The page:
Friday, January 04, 2013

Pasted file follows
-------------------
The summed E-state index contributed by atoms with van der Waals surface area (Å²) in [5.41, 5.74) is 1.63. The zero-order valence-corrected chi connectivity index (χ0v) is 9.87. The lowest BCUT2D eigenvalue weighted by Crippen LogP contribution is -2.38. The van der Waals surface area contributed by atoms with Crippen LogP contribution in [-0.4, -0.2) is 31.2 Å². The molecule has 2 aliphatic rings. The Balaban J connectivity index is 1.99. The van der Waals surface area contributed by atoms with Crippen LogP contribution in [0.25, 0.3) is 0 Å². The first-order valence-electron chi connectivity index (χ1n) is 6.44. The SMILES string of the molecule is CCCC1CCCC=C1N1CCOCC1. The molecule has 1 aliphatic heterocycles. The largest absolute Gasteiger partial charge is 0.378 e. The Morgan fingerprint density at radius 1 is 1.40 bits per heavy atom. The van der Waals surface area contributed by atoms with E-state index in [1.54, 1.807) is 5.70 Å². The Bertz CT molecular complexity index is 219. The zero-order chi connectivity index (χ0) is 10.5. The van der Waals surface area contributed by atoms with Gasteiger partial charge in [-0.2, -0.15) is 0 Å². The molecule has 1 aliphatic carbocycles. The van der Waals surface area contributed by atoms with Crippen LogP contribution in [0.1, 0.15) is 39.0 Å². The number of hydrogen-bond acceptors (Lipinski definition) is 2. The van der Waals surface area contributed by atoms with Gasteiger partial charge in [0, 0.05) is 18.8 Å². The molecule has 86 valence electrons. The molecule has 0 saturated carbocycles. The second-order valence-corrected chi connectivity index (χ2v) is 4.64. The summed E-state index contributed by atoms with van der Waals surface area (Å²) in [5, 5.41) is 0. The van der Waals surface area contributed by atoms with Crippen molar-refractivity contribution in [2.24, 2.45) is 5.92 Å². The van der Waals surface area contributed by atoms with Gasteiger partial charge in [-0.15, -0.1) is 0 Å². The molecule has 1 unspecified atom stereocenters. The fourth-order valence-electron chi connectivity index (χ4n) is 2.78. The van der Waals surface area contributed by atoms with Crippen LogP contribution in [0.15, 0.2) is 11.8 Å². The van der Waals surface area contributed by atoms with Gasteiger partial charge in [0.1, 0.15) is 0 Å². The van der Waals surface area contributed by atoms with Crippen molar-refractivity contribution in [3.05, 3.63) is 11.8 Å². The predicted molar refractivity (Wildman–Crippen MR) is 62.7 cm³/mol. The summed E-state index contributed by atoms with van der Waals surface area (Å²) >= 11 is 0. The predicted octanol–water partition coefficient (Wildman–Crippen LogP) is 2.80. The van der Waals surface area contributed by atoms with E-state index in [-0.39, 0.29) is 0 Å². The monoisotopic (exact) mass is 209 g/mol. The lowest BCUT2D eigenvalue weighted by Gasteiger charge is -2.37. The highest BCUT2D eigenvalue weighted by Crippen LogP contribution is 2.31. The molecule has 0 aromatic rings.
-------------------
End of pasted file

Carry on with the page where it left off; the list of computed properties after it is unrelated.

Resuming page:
During the General Assembly of the United Nations last fall, 42nd Street around my work was lousy with diplomats in tinted-window cars. Many stayed at the Helmsley Hotel next door. Often, as I walked out to lunch, I found motorcades double parked on the street, waiting to ferry their charges the two blocks to UN Plaza. One day there was a particularly large one, composed of black Mercedes and SUVs. Bodyguards and handlers lined the path between the hotel entrance and the open door of a car. They turned their heads toward the hotel, and I did too. The sliding glass doors opened. A man in a burgundy suit and tie, South Asian, heavyset, with straight, dark hair and gold-rimmed glasses, proceeded out at a funereal pace. He held his chin up a little and appeared not to fix his gaze on anything whatsoever, not the ground before him, not his destination. His bearing was impeccably formal but otherworldly, too, as though he were accustomed to never touching anything. Never addressing anyone. He looked like he’d been dressed and groomed by a machine. The secret service guys signaled us to stop and wait for him to cross. He continued at the same deliberate pace, not turning his head, not looking, not seeing, until finally his driver eased him into the back seat by the elbow.